Sean Campbell: When you have too much work.
Andy Baldacci: I feel like, to play devil's advocate, I feel like when you talk to many startup founders, there's always too much to do. How do you know, "I'm really busy," to, "I'm busy, but someone else could help here and this isn't normal"?
Sean Campbell: What I mean by that is that you have work that can be meaningfully done by someone else. In a consulting capacity, you'd call it billable work, yet I've never owned a product firm, but I've consulted for a lot of product firms. You have a lot more license sales, you have a lot more product sales. You have some metric that tells you that this trend line is going up and to the right. Therefore, if it continues, I'm going to exceed my personal ability to produce, or me and my co-founder's ability to produce. Whether you immediately hire a full-time employee or whether you immediately hire a contracting pool, that's a separate issue.
I generally recommend to new founders or people who are going to start a company, when they say, "I've been in business for a year. I'm going to hire an employee," I'm like, "Hold on a minute." If you hire a contractor, or better yet, even go through the process of hiring a few different types of contractors over a period of 12 to 24 months, and that time period depends on the business, but you learn a bunch of stuff. One, you learn how good you are as a manager, because sometimes founders have never managed. They think they're good at it, so there's a lot to learn there. You also figure out what kind of archetype you want for that employee. There are many people out there who are in talent and HR management that would tell you hiring the right person that fits with you and your business is hard, and so that gives you a chance to work with different personality types.
Perhaps the most important thing in a way is you get to figure out what you need to hire for. You might hire a contractor to do X thing in the business and you realize, "I can't really give that away yet. That's too complicated." At the same time, you go, "But this other thing, it's kind of robotic." Our customer base doesn't think it's robotic, but I can package this and turn it into a process and it still derives value from a customer standpoint, but I don't really have to do it anymore. I don't have to do every bit of it. I can supervise it.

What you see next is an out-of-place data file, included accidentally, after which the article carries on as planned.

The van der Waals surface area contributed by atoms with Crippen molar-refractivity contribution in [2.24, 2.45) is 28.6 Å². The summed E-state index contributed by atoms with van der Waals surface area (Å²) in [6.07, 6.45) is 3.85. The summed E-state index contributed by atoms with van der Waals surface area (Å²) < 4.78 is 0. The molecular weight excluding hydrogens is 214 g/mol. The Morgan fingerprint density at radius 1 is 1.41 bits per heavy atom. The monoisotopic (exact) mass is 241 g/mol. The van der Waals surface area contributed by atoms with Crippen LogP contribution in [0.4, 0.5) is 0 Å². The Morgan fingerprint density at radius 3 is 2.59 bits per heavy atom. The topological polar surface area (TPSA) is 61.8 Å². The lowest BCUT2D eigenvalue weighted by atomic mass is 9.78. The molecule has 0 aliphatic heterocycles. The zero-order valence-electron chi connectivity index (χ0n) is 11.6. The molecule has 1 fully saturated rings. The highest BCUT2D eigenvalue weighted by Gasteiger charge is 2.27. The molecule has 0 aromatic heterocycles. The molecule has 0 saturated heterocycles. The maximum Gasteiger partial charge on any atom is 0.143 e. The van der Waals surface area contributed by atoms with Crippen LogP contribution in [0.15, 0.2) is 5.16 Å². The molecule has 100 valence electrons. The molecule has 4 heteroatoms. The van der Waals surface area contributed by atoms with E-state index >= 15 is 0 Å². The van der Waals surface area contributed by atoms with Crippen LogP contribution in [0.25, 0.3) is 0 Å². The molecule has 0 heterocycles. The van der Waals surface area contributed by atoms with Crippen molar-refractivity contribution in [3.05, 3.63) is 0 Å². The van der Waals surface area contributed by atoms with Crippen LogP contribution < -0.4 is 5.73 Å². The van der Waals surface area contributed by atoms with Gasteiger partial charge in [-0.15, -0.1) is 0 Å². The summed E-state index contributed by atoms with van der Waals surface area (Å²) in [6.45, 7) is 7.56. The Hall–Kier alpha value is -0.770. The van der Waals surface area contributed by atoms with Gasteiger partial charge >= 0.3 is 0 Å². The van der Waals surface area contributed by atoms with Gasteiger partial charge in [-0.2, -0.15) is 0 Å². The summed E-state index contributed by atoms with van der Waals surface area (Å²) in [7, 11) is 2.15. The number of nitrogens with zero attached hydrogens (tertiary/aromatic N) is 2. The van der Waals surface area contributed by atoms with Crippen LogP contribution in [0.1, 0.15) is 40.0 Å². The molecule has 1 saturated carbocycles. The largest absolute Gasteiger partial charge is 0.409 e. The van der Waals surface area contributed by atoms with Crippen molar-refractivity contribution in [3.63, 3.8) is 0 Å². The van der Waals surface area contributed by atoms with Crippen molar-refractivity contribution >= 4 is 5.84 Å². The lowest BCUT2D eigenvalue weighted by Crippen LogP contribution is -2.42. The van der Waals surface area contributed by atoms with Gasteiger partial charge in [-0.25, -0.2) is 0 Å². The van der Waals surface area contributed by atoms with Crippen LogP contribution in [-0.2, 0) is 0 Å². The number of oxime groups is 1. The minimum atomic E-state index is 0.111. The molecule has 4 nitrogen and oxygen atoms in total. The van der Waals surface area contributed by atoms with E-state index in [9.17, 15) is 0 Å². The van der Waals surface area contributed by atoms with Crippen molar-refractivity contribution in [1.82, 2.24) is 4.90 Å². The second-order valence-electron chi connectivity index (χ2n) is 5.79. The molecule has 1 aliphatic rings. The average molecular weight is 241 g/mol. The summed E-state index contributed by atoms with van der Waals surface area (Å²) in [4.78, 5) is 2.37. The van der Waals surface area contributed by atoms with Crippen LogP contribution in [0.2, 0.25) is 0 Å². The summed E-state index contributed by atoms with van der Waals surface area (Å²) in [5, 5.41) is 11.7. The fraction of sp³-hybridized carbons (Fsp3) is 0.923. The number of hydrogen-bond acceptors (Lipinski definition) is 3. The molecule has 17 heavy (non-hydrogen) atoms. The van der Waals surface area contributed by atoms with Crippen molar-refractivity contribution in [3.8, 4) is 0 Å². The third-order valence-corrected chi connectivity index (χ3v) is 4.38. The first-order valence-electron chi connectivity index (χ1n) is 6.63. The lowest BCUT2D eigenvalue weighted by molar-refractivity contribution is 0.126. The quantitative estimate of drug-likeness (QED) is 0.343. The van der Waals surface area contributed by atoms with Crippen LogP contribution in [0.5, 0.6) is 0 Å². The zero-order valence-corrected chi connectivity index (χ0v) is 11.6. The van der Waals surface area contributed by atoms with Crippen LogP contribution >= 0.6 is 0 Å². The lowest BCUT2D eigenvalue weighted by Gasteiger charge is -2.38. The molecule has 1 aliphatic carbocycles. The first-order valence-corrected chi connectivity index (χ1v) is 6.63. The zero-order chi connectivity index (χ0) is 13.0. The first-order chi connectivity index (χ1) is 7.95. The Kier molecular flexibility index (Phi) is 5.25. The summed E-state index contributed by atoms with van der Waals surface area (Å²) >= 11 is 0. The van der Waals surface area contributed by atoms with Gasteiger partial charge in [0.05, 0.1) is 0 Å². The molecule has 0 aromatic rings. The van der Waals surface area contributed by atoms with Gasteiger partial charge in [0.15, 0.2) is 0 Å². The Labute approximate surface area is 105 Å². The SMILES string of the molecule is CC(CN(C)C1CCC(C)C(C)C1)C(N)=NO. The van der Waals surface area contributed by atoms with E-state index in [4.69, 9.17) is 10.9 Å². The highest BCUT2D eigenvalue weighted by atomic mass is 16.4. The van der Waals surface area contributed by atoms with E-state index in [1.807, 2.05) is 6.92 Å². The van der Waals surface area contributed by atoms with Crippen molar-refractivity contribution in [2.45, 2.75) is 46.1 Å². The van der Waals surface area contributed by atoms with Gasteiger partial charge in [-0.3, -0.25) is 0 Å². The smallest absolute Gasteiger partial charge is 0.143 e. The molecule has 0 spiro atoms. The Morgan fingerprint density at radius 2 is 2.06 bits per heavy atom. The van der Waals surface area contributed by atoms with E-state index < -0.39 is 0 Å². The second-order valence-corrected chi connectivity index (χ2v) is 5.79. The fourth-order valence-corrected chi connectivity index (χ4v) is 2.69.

That experimentation time, when you're doing all that with 1099s, you don't have to pay them before you get paid. Generally speaking, you have to pay them somewhat before you get paid. Even if they're net 30 and you're net 30, anybody who's ever dealt with clients, net 30s tend to become net 45 clients just because of process issues. You're not talking about running payroll months or weeks in advance of you even seeing a dollar every time. It does make the cash flow a little bit easier to deal with. The only real challenge with it, I would say, is that contractors aren't your employees. I mean that both legally and in general. That means you have to deal with a little more ambiguity in how you manage them. You can't necessarily tell them exactly what to do sometimes the way you would an employee. Personality issues can be a little more challenging if they're a contractor with their own shingle out.
At the end of the day, your ability to experiment for that 12 months or 24 months, that's huge. So many people don't take advantage of that. What they normally do, I think, is they go find somebody they know who they trust who's probably their brother's uncle and they hire him. That's totally the wrong way to go about it.
Andy Baldacci: You covered a lot there. One thing I wanted to focus on is you talked about a process being robotic, or just being a process in general. This is some where, in the early days, when you're figuring things out yourself, you don't have process, you don't have systems because it didn't exist yet. You're trying to learn how to do it yourself. That's when having co-founders who are equally motivated and often times sophisticated as you, they can figure those things out from scratch. The trouble comes, what I've seen, is when you hire a very junior level employee without giving them that playbook, without saying, "Here's a process that we've found has worked. Go run with this." When you try to make them put together that process themselves, it almost never ends well. First, do you agree with that summarization? Second, how do you recommend starting to put together some of that robotic process behind the scenes?